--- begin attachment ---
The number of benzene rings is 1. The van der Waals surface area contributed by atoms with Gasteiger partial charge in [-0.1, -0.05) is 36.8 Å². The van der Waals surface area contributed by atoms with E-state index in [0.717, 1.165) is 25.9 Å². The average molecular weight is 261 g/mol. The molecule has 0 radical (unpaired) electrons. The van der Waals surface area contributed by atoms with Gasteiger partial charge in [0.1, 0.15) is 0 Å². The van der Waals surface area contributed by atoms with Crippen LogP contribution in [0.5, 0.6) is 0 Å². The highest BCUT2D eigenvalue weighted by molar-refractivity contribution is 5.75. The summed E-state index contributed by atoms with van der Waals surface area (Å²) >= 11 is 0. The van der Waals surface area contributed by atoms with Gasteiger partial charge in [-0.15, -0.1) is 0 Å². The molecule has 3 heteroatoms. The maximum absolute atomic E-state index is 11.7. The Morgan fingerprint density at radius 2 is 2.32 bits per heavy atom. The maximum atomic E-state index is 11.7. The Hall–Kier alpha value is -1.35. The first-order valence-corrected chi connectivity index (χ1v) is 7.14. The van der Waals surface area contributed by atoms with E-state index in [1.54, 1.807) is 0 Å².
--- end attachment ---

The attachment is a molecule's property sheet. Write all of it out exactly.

The number of benzene rings is 1. The van der Waals surface area contributed by atoms with Gasteiger partial charge in [-0.1, -0.05) is 36.8 Å². The van der Waals surface area contributed by atoms with E-state index in [0.717, 1.165) is 25.9 Å². The average molecular weight is 261 g/mol. The molecule has 0 radical (unpaired) electrons. The van der Waals surface area contributed by atoms with Gasteiger partial charge in [0.1, 0.15) is 0 Å². The van der Waals surface area contributed by atoms with Crippen LogP contribution in [0.5, 0.6) is 0 Å². The highest BCUT2D eigenvalue weighted by molar-refractivity contribution is 5.75. The summed E-state index contributed by atoms with van der Waals surface area (Å²) >= 11 is 0. The van der Waals surface area contributed by atoms with Gasteiger partial charge in [-0.15, -0.1) is 0 Å². The molecule has 3 heteroatoms. The maximum absolute atomic E-state index is 11.7. The Morgan fingerprint density at radius 2 is 2.32 bits per heavy atom. The maximum atomic E-state index is 11.7. The Hall–Kier alpha value is -1.35. The first-order valence-corrected chi connectivity index (χ1v) is 7.14. The van der Waals surface area contributed by atoms with E-state index in [1.54, 1.807) is 0 Å².